Originally designed to haul freight on the canals, narrow boats have remained unchanged in their basic design for nearly two hundred years. Original working boats were made of wood and pulled by horse power. Boats were towed by the horse while it walked the tow path along side the canal. A horse drawn narrow boat could haul ten times the amount of freight as a horse and cart, saving the producers of coal and pottery money and time in getting goods to market. 
     The basic boat design starts at the back end with the stern and the tiller--the platform upon which one stands and the means of steering the boat. Next comes the cabin, and for those on the old wooden work boats this was miserly space indeed. They were lucky to have six feet by eight  for a wood or coal fired stove, a drop down table, cupboards and lockers, built in benches, and a make shift bed. Continuing forward the remainder of the boat was dedicated to hauling freight with beams, stands, and top planks allowing for the deck to be divided, and freight stored and covered with tarpaulins rolled up over the top of the planks and tied down. A small fore deck at the very front of the bow allowed a bit of storage space and a place to perch with a lantern when entering tunnels.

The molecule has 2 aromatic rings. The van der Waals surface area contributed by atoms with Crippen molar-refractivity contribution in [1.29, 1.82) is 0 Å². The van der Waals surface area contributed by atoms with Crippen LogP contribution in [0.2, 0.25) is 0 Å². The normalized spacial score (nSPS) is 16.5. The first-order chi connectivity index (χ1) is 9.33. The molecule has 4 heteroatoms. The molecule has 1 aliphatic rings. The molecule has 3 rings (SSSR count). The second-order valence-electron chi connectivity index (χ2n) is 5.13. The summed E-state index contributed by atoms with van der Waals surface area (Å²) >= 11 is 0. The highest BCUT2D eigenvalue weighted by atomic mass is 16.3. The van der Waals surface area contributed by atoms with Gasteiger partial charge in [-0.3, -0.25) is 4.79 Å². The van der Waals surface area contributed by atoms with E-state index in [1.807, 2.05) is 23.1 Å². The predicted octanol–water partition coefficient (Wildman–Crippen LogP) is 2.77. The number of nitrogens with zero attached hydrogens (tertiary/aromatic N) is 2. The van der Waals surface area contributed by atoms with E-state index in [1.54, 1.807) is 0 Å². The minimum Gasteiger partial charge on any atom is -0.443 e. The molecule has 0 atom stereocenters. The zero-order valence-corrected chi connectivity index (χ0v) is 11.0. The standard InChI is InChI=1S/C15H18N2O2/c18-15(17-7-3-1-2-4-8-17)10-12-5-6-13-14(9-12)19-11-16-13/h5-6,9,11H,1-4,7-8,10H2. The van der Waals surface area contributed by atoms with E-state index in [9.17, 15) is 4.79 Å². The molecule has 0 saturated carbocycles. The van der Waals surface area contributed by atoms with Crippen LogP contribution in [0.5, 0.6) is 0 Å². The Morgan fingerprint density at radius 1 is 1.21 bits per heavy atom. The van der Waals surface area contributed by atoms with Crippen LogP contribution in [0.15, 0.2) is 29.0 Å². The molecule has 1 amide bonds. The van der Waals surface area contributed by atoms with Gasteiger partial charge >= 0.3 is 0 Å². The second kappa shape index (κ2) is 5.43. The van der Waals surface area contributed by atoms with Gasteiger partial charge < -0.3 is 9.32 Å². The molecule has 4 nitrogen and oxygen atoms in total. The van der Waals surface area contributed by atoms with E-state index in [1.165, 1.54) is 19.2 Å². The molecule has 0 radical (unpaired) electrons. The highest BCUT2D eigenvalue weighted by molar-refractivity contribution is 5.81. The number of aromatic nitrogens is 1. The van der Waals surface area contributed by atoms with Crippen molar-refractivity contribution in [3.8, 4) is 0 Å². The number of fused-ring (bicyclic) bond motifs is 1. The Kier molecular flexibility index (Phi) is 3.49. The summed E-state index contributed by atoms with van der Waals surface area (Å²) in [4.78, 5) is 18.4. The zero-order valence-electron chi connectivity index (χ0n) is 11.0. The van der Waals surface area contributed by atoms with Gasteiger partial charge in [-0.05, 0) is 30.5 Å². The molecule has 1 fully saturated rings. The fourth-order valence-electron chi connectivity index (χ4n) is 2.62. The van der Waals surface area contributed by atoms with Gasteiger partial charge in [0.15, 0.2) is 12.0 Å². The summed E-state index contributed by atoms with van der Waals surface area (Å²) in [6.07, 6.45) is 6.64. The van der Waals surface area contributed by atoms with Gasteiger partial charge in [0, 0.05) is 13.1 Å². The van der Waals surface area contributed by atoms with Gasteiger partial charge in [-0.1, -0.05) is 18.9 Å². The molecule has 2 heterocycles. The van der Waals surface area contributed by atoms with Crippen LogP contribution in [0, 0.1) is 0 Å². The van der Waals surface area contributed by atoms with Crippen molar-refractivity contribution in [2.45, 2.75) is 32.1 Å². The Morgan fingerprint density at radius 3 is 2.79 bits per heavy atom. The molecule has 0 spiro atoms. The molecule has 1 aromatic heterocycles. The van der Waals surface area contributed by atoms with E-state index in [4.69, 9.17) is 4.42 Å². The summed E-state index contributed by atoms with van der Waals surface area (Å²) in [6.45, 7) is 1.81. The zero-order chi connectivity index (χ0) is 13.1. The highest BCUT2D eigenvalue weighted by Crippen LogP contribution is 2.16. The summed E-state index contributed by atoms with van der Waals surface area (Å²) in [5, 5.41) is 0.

Ever heard of the term "legging it?" As a child growing up in the Alaskan Territories, we often didn't have a reliable automobile--or if we did it was in use transporting the man of the house to work and back, which meant women and children walked everywhere they wanted and needed to go. My Welsh grandmother used to call this "legging it," as in "we shall be legging it to the market." I always wondered how Lily George came by that term--and now I know! My mother's mother was born and raised in the coal mining country of Wales and lived as a young woman in Cardiff and Swansea. She would have been more than passing familiar with the site of coal laden barges on the canal system.
     The oldest canals did not build towpaths through the tunnels. This meant widening them which was costly business. Instead the horse was unhooked from the boat, and it went on with its minder to the other end of tunnel to wait. In short tunnels the boatmen would balance at each end of a plank and "walk" the boat through the tunnel. In the longer tunnels professional  leggers were available for hire. According to the Marsden History Group "At the three mile long Standedge Tunnel expert leggers could get an empty boat through in 1 hour 20 minutes, taking 3 hours with a full load, for which they were paid 1s 6d." ( Legging it on a narrow boat was extremely dangerous and many's the man who lost his life in the doing of it. I am in awe of the technological savvy of the British engineers, and the hard working heart and soul of the boatmen. 
     Every time I watched a BBC program or British movie throughout the years I was always amazed at how many lovely bucolic streams seemed to meander across the face of such a small island, appearing in the backgrounds. Now I laugh in wonder and delight as I realize they weren't streams at all-they were canals!